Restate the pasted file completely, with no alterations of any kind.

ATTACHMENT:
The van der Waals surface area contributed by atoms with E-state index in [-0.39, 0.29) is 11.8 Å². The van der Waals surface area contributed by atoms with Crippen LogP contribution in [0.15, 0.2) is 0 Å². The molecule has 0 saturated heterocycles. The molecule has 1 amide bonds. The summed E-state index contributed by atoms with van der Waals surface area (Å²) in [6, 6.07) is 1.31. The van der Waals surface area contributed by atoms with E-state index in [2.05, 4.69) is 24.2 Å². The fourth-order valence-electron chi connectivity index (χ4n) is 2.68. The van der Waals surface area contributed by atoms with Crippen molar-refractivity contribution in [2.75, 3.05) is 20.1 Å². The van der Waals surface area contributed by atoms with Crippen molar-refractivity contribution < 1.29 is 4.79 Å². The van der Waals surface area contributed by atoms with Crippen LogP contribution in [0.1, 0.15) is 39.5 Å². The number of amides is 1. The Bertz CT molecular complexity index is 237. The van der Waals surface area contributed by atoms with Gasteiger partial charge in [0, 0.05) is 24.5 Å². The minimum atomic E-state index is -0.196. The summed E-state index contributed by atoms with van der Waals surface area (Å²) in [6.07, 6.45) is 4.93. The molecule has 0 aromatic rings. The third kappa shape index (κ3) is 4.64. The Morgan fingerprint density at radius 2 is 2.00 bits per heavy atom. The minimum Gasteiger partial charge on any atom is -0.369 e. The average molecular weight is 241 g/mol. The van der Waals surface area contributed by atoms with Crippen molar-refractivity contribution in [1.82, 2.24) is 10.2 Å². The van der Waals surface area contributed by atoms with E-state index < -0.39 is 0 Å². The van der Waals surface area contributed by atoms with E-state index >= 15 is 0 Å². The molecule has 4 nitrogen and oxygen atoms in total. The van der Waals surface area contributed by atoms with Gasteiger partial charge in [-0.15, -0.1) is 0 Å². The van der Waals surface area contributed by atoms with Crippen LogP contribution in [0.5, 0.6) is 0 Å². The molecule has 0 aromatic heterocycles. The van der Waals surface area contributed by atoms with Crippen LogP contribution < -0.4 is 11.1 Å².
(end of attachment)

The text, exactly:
The van der Waals surface area contributed by atoms with E-state index in [-0.39, 0.29) is 11.8 Å². The van der Waals surface area contributed by atoms with Crippen LogP contribution in [0.15, 0.2) is 0 Å². The molecule has 0 saturated heterocycles. The molecule has 1 amide bonds. The summed E-state index contributed by atoms with van der Waals surface area (Å²) in [6, 6.07) is 1.31. The van der Waals surface area contributed by atoms with E-state index in [2.05, 4.69) is 24.2 Å². The fourth-order valence-electron chi connectivity index (χ4n) is 2.68. The van der Waals surface area contributed by atoms with Crippen molar-refractivity contribution in [2.75, 3.05) is 20.1 Å². The van der Waals surface area contributed by atoms with Crippen molar-refractivity contribution < 1.29 is 4.79 Å². The van der Waals surface area contributed by atoms with Crippen LogP contribution in [0.1, 0.15) is 39.5 Å². The number of amides is 1. The Bertz CT molecular complexity index is 237. The van der Waals surface area contributed by atoms with Gasteiger partial charge in [0, 0.05) is 24.5 Å². The minimum atomic E-state index is -0.196. The summed E-state index contributed by atoms with van der Waals surface area (Å²) in [6.07, 6.45) is 4.93. The molecule has 0 aromatic rings. The third kappa shape index (κ3) is 4.64. The Morgan fingerprint density at radius 2 is 2.00 bits per heavy atom. The minimum Gasteiger partial charge on any atom is -0.369 e. The average molecular weight is 241 g/mol. The van der Waals surface area contributed by atoms with Crippen molar-refractivity contribution in [1.82, 2.24) is 10.2 Å². The van der Waals surface area contributed by atoms with E-state index < -0.39 is 0 Å². The van der Waals surface area contributed by atoms with E-state index >= 15 is 0 Å². The molecule has 4 nitrogen and oxygen atoms in total. The van der Waals surface area contributed by atoms with Gasteiger partial charge in [-0.15, -0.1) is 0 Å². The van der Waals surface area contributed by atoms with Crippen LogP contribution in [0.5, 0.6) is 0 Å². The molecule has 0 aromatic heterocycles. The van der Waals surface area contributed by atoms with Crippen LogP contribution < -0.4 is 11.1 Å².